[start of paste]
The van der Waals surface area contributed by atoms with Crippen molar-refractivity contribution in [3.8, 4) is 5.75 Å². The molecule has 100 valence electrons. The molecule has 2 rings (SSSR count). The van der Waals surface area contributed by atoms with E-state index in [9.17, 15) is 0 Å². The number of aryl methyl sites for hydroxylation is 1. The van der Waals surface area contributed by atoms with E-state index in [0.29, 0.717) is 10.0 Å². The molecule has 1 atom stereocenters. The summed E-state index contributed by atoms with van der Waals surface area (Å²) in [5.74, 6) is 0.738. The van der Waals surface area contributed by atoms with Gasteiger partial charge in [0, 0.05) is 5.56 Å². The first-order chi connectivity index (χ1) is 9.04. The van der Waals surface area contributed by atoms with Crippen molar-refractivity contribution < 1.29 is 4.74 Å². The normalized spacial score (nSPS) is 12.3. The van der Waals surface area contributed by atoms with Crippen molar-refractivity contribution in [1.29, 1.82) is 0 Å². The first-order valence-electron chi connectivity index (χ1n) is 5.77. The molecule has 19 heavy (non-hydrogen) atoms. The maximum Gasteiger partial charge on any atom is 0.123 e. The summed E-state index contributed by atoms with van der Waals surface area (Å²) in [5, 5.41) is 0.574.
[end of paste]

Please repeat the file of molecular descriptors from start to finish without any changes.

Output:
The van der Waals surface area contributed by atoms with Crippen molar-refractivity contribution in [3.8, 4) is 5.75 Å². The molecule has 100 valence electrons. The molecule has 2 rings (SSSR count). The van der Waals surface area contributed by atoms with E-state index in [9.17, 15) is 0 Å². The number of aryl methyl sites for hydroxylation is 1. The van der Waals surface area contributed by atoms with E-state index in [0.29, 0.717) is 10.0 Å². The molecule has 1 atom stereocenters. The summed E-state index contributed by atoms with van der Waals surface area (Å²) in [5.74, 6) is 0.738. The van der Waals surface area contributed by atoms with Gasteiger partial charge in [0, 0.05) is 5.56 Å². The first-order chi connectivity index (χ1) is 9.04. The van der Waals surface area contributed by atoms with Crippen molar-refractivity contribution < 1.29 is 4.74 Å². The normalized spacial score (nSPS) is 12.3. The van der Waals surface area contributed by atoms with Crippen molar-refractivity contribution in [1.29, 1.82) is 0 Å². The first-order valence-electron chi connectivity index (χ1n) is 5.77. The molecule has 19 heavy (non-hydrogen) atoms. The maximum Gasteiger partial charge on any atom is 0.123 e. The summed E-state index contributed by atoms with van der Waals surface area (Å²) in [5, 5.41) is 0.574.